Physicians should be trained to interact with a diverse sample of potential study participants. Institutions should broaden their inclusion criteria to accept a more diverse pool of participants. And donors should demand the incorporation of community participatory research in all the health research they fund. Through this approach, researchers work directly with members of grassroots groups on study design, data collection, and interpretation of results, and then jointly share the results and benefits with community members.

Advancing a cultural change

Funders can help bring about a cultural change in health research by not only asking researchers to increase the diversity of studies and community engagement, but also by giving them the opportunity to put in place systems and mechanisms. people to make these practices the norm. Community engagement itself should be treated as a scientific and standard component of any research project involving human subjects – built into the research design from the start, not as an add-on.

Foundations can accelerate this process by encouraging research fellows to develop a clear community engagement plan specifying how researchers will work with diverse communities to collect data in one. ethical and culturally sensitive way. Several resources are available to assist with this work, including the community engagement guidelines from the Institute for Patient-Centered Outcomes Research, the National Institutes of Health, and the Centers for Disaster Control and Prevention.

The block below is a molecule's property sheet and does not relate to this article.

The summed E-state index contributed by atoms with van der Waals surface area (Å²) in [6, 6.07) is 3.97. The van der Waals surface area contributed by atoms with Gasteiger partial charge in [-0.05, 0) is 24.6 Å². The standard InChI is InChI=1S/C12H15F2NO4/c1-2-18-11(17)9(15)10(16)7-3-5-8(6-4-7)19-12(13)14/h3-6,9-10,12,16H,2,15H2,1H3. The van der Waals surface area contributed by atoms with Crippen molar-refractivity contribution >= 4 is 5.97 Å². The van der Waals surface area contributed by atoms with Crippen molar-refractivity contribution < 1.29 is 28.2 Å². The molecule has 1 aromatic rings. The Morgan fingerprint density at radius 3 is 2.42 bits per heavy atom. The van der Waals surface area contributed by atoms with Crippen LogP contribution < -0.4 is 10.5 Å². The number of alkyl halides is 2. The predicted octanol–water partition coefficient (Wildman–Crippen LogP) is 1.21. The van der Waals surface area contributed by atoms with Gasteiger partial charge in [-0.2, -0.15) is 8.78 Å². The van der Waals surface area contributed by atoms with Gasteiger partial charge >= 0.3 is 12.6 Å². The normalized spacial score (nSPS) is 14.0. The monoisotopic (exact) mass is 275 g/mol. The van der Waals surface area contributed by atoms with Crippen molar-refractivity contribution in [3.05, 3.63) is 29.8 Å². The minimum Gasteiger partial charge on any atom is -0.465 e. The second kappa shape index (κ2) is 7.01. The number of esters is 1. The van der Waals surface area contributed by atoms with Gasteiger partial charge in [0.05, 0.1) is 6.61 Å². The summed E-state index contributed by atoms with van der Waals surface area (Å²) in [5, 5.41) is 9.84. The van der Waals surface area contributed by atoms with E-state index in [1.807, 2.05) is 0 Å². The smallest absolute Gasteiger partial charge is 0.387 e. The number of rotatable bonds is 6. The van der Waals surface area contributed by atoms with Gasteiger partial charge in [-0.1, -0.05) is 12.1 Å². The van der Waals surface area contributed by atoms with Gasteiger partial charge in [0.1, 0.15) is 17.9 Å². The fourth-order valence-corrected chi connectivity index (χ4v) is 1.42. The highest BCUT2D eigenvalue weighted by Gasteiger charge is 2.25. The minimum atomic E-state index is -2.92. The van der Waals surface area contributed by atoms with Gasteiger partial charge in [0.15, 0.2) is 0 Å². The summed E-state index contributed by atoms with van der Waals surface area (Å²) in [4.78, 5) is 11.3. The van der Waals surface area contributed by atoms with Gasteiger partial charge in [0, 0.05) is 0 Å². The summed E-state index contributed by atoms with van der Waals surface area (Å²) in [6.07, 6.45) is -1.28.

A handful of large-scale studies with philanthropic support demonstrate the value of targeting diverse populations early on.

the Dallas Cardiac Study, originally funded by the now-closed Donald W. Reynolds Foundation and later by the Hoffman Family Center in Genetics and Epidemiology, has made the ethnic diversity of trial participants a priority since its launch in 2000. To recruit people of color, he connected with them through health care providers and community organizations, as well as places of worship and hair salons.

Expertise in Public Health and Social Sciences

If achieving such diversity is a priority, scientists should not be the ones leading these efforts. Computational biologists have expertise in analyzing data, not in building relationships with a community. For this work, experts from disciplines such as social sciences and public health should be included in research teams.

Health studies supported by the Chan Zuckerberg Initiative, where the three of us work, let’s take this approach. We stipulate the inclusion of community engagement experts in research teams and ask potential grantees to submit a plan to engage communities their work affects as part of the funding application process.

These parameters are an essential part of our support to the international community. Human Cell Atlas Project, a popular collaborative effort to create a map of the 37 trillion human cells to better understand the cellular mechanisms of health and disease. Last year we launched a financing project expand the diversity of cells included in the project, with particular emphasis on the poorly studied black, Latin, Southeast Asian and indigenous groups.

We encourage other research funders to follow our approach. The glaring inequalities exacerbated by the pandemic show why new medical treatments must be based on data representative of the diversity of humanity. The tools for doing this are readily available. We just need to use them.